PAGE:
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a homeschooling mom of four who used to blog about food, has a book about sourdough, and who is now walking through the grief of losing my dad.
Hi, I'm Kels!

The Best Sourdough Glazed Donuts

I’m sure anyone would agree that we eat the worst while traveling. For some reason, gas station goodies suddenly look appealing (minus the gargantuan pickles swimming in a juice-filled pouch) and we throw all of our previous notions about health aside to indulge. The weird thing about it is that we eat those horrible things, then just SIT in a car for hours. It’s the worst possible scenario: being completely idle while eating junk food. It always makes me feel terrible.

To combat those urges, I always pack some healthy snacks for long car trips. Our vacations are all taken by road travel (thus far) and they are always long. I live ten hours away from my parents. On this recent trip to Canada I packed some buns/rolls that I made the day before and some ham to make sandwiches, grapefruit cups, apples, oranges, carrots, cheese, yogurt, water bottles, crackers, pretzels (for the kiddos) and some fruit leather. I also added in the fresh produce from our fridge that I knew wouldn’t last our ten days away from home. We took it to my mom’s house and juiced it over the next few days. The ride up was great, besides a teething almost two year old, and we had more than enough good food to eat. After spending some time with my parents, we drove another 9 1/2 hours to Vernon, B.C. to see my sister and her family. On the way there we stopped at a gas station around lunch time. There weren’t many options around, so I walked into the McDonald’s (I know, I know) to see what was available, if anything. I was actually surprised. I haven’t stepped foot in a McDonald’s in quite a while, and things have *sort of* changed. Nothing looked appealing, and I knew my husband wouldn’t want any of it, but I got the girls kids meals. They came with a yogurt and apple slices, and some milk. We ended up throwing the chicken nuggets away, because no one would eat them. My oldest (four years old) had one, then refused the rest. The two year old tried a bite of one, then spit it out. We ate the yogurt and apples, and were on our way. We never really buy fast food (unless it’s sandwiches or wraps/pitas). Whenever my girls are faced with anything resembling fast food, i.e. french fries, nuggets, hamburgers, etc. they don’t eat it. I couldn’t force them to eat a hamburger if I tried, let alone french fries. They do eat sweet potato fries, but that’s about it. It makes me happy that by keeping them away from it, I’ve given them the chance to make their own decision based on taste, not on habit. At least they aren’t addicted to fried foods. Now to work on the sugar issue!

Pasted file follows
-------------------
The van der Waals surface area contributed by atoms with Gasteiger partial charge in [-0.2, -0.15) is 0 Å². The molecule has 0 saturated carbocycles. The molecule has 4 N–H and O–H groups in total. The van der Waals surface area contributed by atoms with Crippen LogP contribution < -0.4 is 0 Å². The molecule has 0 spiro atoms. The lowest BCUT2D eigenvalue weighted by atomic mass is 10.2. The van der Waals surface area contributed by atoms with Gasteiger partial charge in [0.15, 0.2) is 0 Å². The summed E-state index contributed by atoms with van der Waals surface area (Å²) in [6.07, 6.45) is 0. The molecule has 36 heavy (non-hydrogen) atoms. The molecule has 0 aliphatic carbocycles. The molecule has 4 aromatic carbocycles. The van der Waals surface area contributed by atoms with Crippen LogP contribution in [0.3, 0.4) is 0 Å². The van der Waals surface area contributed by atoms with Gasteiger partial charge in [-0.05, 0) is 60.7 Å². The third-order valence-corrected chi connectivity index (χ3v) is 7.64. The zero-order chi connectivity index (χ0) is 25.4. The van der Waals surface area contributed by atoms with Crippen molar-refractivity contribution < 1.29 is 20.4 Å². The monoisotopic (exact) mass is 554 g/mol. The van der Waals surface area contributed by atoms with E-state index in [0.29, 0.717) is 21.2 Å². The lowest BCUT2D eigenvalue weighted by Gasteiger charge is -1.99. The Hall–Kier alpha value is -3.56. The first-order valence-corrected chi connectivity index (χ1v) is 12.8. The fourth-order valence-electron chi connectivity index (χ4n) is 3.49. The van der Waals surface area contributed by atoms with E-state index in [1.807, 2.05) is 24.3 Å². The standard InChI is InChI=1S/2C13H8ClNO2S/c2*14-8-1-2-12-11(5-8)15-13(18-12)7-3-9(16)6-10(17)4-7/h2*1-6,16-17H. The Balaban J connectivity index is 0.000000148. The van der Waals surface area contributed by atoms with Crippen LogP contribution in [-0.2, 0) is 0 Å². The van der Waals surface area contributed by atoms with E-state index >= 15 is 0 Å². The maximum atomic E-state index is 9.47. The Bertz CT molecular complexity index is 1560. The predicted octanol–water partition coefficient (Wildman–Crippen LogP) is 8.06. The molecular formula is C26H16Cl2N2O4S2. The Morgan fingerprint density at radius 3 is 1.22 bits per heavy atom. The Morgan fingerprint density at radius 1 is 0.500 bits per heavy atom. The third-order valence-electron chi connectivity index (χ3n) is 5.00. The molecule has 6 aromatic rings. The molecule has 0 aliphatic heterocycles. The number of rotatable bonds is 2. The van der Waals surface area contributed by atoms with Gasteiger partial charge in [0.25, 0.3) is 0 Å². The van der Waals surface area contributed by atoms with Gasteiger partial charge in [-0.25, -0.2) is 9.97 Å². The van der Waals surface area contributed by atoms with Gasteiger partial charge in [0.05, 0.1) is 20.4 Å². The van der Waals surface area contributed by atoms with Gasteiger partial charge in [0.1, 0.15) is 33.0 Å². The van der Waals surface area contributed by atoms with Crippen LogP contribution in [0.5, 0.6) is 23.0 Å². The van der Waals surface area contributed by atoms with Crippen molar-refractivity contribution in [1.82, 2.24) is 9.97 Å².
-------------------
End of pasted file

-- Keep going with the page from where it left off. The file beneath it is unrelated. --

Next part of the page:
We spent several glorious days soaking up the sun in Vernon and loving every second. My sister lives minutes from an awesome beach by a lake, and we had a blast trying to fit in everything we could. When it was time for us to leave, I didn’t have any snacks left. We were driving to Moses Lake, WA that day to split up our 16 hour drive home. When we were all famished and drove into some random town in Washington along the way, all I could see for a mile down the road were fast food joints. I contemplated DQ, wondering if they might have anything we could eat that wouldn’t drown us in greasy goodness. Then we spotted it. SAFEWAY. Hooray! I know it isn’t conventional, but I’m writing this post to make you aware if you aren’t already. A grocery store is one of the best options of places to eat while traveling, if you stick to the OUTSIDE aisles of the store.